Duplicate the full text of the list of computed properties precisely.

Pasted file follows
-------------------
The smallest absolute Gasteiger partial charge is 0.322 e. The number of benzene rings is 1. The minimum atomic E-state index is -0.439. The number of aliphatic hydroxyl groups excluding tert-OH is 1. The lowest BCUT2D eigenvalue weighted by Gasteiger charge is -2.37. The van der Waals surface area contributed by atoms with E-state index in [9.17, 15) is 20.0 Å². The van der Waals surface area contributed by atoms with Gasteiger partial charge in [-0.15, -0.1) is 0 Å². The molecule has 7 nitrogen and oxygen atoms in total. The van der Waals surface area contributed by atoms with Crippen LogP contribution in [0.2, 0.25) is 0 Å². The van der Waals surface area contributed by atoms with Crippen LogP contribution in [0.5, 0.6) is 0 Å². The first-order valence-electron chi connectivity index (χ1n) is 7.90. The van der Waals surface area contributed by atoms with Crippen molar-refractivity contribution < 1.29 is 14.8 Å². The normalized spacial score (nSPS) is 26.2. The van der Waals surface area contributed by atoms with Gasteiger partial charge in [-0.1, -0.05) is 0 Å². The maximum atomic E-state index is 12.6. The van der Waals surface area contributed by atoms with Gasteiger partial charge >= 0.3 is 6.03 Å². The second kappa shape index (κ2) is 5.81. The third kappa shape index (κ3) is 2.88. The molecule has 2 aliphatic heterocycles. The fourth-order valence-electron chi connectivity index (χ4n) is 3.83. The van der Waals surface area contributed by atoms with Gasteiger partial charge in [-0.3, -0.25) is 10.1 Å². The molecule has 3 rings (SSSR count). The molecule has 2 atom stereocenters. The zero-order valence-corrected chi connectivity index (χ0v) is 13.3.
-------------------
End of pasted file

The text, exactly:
The smallest absolute Gasteiger partial charge is 0.322 e. The number of benzene rings is 1. The minimum atomic E-state index is -0.439. The number of aliphatic hydroxyl groups excluding tert-OH is 1. The lowest BCUT2D eigenvalue weighted by Gasteiger charge is -2.37. The van der Waals surface area contributed by atoms with E-state index in [9.17, 15) is 20.0 Å². The van der Waals surface area contributed by atoms with Gasteiger partial charge in [-0.15, -0.1) is 0 Å². The molecule has 7 nitrogen and oxygen atoms in total. The van der Waals surface area contributed by atoms with Crippen LogP contribution in [0.2, 0.25) is 0 Å². The van der Waals surface area contributed by atoms with Crippen LogP contribution in [0.5, 0.6) is 0 Å². The first-order valence-electron chi connectivity index (χ1n) is 7.90. The van der Waals surface area contributed by atoms with Crippen molar-refractivity contribution < 1.29 is 14.8 Å². The normalized spacial score (nSPS) is 26.2. The van der Waals surface area contributed by atoms with Gasteiger partial charge in [-0.1, -0.05) is 0 Å². The maximum atomic E-state index is 12.6. The van der Waals surface area contributed by atoms with Gasteiger partial charge >= 0.3 is 6.03 Å². The second kappa shape index (κ2) is 5.81. The third kappa shape index (κ3) is 2.88. The molecule has 2 aliphatic heterocycles. The fourth-order valence-electron chi connectivity index (χ4n) is 3.83. The van der Waals surface area contributed by atoms with Gasteiger partial charge in [-0.3, -0.25) is 10.1 Å². The molecule has 3 rings (SSSR count). The molecule has 2 atom stereocenters. The zero-order valence-corrected chi connectivity index (χ0v) is 13.3.